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Previous Seminars

CITP Seminar: Elizabeth Anne Watkins – Introducing Dialogues in AI and Work: Three Works-in-Progress and a Call to Action

Tue, Sep 21, 2021, 12:30 pm
The Princeton Dialogues in AI and Work is a research agenda investigating what algorithmic and predictive data-driven tools mean to stakeholders across society. Building on prior work in the Dialogues in AI and Ethics case study series, the current phase of research takes an empirical, sociotechnical focus on how the different communities will...
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Robotics Seminar - Contact-Rich robotics: Learning, Impact-Invariant Control, and Tactile Feedback

Fri, Sep 17, 2021, 3:00 pm
Whether operating in a manufacturing plant or assisting within the home, many robotic tasks require safe and controlled interaction with a complex and changing world. However, state-of-the-art approaches to both learning and control are most effective when this interaction either occurs in highly structured settings or at slow speeds unsuitable...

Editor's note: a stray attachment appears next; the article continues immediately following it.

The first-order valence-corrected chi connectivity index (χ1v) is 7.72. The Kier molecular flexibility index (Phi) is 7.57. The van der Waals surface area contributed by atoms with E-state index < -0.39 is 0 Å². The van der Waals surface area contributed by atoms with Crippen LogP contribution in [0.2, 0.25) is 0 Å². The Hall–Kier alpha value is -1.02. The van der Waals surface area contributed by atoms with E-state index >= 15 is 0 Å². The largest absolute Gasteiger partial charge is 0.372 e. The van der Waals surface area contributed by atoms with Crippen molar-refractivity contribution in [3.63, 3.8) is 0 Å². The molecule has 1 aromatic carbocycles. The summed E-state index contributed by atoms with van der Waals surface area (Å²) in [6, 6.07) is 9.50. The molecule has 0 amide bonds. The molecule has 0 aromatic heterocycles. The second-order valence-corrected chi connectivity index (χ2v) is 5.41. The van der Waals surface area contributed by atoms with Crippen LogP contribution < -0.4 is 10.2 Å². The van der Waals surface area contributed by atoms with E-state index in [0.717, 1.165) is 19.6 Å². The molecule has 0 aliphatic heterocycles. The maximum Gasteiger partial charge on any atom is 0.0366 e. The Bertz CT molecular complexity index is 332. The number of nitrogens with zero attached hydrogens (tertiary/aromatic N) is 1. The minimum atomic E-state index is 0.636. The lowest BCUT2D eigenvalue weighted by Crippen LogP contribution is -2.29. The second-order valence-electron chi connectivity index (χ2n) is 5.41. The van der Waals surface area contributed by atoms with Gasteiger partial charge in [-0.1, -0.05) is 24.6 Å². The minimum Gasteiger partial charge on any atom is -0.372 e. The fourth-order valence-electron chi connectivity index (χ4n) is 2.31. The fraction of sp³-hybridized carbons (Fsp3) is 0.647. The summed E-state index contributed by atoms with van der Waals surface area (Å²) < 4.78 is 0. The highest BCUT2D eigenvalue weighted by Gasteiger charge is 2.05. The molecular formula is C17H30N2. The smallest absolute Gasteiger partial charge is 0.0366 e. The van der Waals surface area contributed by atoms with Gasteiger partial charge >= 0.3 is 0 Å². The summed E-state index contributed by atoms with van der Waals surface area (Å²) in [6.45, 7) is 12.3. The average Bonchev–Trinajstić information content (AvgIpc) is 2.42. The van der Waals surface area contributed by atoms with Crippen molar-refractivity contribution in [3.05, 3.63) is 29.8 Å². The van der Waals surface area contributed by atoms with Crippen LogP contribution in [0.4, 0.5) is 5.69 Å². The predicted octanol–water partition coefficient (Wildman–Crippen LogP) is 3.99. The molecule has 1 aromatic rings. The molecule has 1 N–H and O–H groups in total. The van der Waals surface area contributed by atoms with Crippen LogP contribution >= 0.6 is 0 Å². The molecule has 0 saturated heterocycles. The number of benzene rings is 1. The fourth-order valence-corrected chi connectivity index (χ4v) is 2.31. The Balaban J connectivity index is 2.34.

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Nonconvex first-order optimization: When can gradient descent escape saddle points in linear time?

Wed, Sep 15, 2021, 4:30 pm
Many data-driven problems in the modern world involve solving nonconvex optimization problems. The large-scale nature of many of these problems also necessitates the use of first-order optimization methods, i.e., methods that rely only on the gradient information, for computational purposes. But the first-order optimization methods, which include...
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CITP Seminar: Olga Russakovsky – Fairness in Visual Recognition

Tue, Sep 14, 2021, 12:30 pm
Computer vision models trained on unparalleled amounts of data have revolutionized many applications. However, more and more historical societal biases are making their way into these seemingly innocuous systems. 
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Real-Time Remote Sensing and Fusion Plasma Control: A Reservoir Computing Approach

Thu, Jun 17, 2021, 11:00 am
Nuclear fusion power is a potential source of safe, non-carbon-emitting and virtually limitless energy. The tokamak is a promising approach to fusion based on magnetic plasma confinement, constituting a complex physical system with many control challenges. However, plasma instabilities pose an existential threat to a reactor, which has not yet...
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Smooth bilevel programming for sparse regularisation